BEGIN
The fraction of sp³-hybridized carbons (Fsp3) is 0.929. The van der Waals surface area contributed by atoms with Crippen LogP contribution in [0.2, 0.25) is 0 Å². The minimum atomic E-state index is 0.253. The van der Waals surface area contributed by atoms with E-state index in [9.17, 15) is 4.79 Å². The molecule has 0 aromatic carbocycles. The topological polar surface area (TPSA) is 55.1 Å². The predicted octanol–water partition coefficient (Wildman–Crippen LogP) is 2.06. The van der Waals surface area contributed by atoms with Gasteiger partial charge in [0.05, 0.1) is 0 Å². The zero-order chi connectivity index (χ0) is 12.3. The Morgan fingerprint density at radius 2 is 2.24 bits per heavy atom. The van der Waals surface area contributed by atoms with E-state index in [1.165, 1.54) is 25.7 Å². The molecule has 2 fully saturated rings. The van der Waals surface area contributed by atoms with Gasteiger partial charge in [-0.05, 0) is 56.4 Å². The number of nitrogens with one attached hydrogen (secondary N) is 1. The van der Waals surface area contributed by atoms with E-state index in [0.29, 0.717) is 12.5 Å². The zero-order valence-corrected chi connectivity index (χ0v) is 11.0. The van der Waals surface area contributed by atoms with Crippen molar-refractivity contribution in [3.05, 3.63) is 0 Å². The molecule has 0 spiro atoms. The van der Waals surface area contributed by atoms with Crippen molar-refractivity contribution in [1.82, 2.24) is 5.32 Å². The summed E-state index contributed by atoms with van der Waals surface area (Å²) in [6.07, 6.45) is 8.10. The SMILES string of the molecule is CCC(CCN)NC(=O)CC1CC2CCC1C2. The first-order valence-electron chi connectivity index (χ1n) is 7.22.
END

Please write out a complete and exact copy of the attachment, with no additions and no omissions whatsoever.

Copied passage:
The fraction of sp³-hybridized carbons (Fsp3) is 0.929. The van der Waals surface area contributed by atoms with Crippen LogP contribution in [0.2, 0.25) is 0 Å². The minimum atomic E-state index is 0.253. The van der Waals surface area contributed by atoms with E-state index in [9.17, 15) is 4.79 Å². The molecule has 0 aromatic carbocycles. The topological polar surface area (TPSA) is 55.1 Å². The predicted octanol–water partition coefficient (Wildman–Crippen LogP) is 2.06. The van der Waals surface area contributed by atoms with Gasteiger partial charge in [0.05, 0.1) is 0 Å². The zero-order chi connectivity index (χ0) is 12.3. The Morgan fingerprint density at radius 2 is 2.24 bits per heavy atom. The van der Waals surface area contributed by atoms with E-state index in [1.165, 1.54) is 25.7 Å². The molecule has 2 fully saturated rings. The van der Waals surface area contributed by atoms with Gasteiger partial charge in [-0.05, 0) is 56.4 Å². The number of nitrogens with one attached hydrogen (secondary N) is 1. The van der Waals surface area contributed by atoms with E-state index in [0.29, 0.717) is 12.5 Å². The zero-order valence-corrected chi connectivity index (χ0v) is 11.0. The van der Waals surface area contributed by atoms with Crippen molar-refractivity contribution in [3.05, 3.63) is 0 Å². The molecule has 0 spiro atoms. The van der Waals surface area contributed by atoms with Crippen molar-refractivity contribution in [1.82, 2.24) is 5.32 Å². The summed E-state index contributed by atoms with van der Waals surface area (Å²) in [6.07, 6.45) is 8.10. The SMILES string of the molecule is CCC(CCN)NC(=O)CC1CC2CCC1C2. The first-order valence-electron chi connectivity index (χ1n) is 7.22.